Look what Taylor Swift did


This cover image released by Big Machine shows art for her upcoming album, "reputation," expected Nov. 10. (Big Machine via AP)

This cover image released by Big Machine shows art for her upcoming album, “reputation,” expected Nov. 10. (Big Machine via AP)

Taylor Swift made headlines this past week when she returned to social media to release the lead single from her album, “Reputation,” which is out Nov. 10. The single, “Look What You Made Me Do” is a serious departure from all of her previous music and has generated significant controversy surrounding the subject and lyrics.

Taylor is definitely taking her image in a different direction with this album. She seems to be embracing the criticism she’s received in the past, incorporating snake imagery into her advertising and lyric video for the single. The song itself is much darker overall, as Taylor warns against the dangers of karma and almost excitedly informs listeners that the old Taylor is dead.

Many fans or former fans often reminisce about this idea of  “old Taylor,” longing for the softer, country-esque tunes from her first three studio albums. This problem is common among many artists with long standing, successful careers. Kanye West and Drake have both mentioned in their songs a common sentiment that their fans reject the evolution of their music. However, any artist is bound to change their sound; it is in the nature of making music. No talented musician will be content creating different variations of the same song, and as artists grow up and change their music will inevitably change with them.

For Taylor Swift, this shift in her music has been a long time coming. She gave us a little bit of pop on her third album, “Red,” with popular radio hits like “22” and “I Knew You Were Trouble.” Her fourth album, “1989” was classified entirely as pop and was extremely successful, solidifying her departure from country. Judging from “Look What You Made me Do,” “Reputation” promises to be edgier and sounds more like pop music of this decade than anything she has released before. It still boasts her signature snarky, well-written lyrics. Though the old Taylor is supposedly dead, anyone who closely follows her music will be able to find traces of her old self in this new single.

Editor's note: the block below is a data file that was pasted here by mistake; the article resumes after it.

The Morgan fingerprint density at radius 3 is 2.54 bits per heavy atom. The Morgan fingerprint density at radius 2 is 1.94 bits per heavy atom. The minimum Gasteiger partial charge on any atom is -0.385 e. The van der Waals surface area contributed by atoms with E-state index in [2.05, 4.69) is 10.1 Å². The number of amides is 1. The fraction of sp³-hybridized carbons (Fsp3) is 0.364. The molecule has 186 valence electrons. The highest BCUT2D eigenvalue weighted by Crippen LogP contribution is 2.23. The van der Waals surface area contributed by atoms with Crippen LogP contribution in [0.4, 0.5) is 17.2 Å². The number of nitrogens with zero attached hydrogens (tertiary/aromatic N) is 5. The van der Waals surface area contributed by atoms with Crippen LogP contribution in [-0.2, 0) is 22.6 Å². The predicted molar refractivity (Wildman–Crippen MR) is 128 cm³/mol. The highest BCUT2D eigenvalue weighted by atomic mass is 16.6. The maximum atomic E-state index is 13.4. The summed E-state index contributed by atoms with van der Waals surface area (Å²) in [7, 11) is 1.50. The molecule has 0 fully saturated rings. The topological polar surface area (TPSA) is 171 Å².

Fans of Taylor are losing their minds over the prospect of ushering in this new “dark era” and haters have made it overwhelmingly clear that they could not care less, but the level of Taylor Swift’s celebrity is unimaginable. The world will be watching as she proceeds with the promotion and release of this album; the response to this single alone is indicative of the attention she will receive in the future. “1989” was a massively successful, Grammy award-winning pop album, and even Taylor herself was skeptical she would ever achieve that level of success again. She also has the immense pressure of rebuilding her reputation after Kim Kardashian and Kanye West exposed her as a liar late last summer. If anyone is up to the task, however, it’s Taylor. As she reminds us in her new single, Taylor rises from the dead all the time.

Katherine O’Shea is a campus correspondent for The Daily Campus. She can be reached via email at katherine.o’shea@uconn.edu. She tweets at @koshea527.

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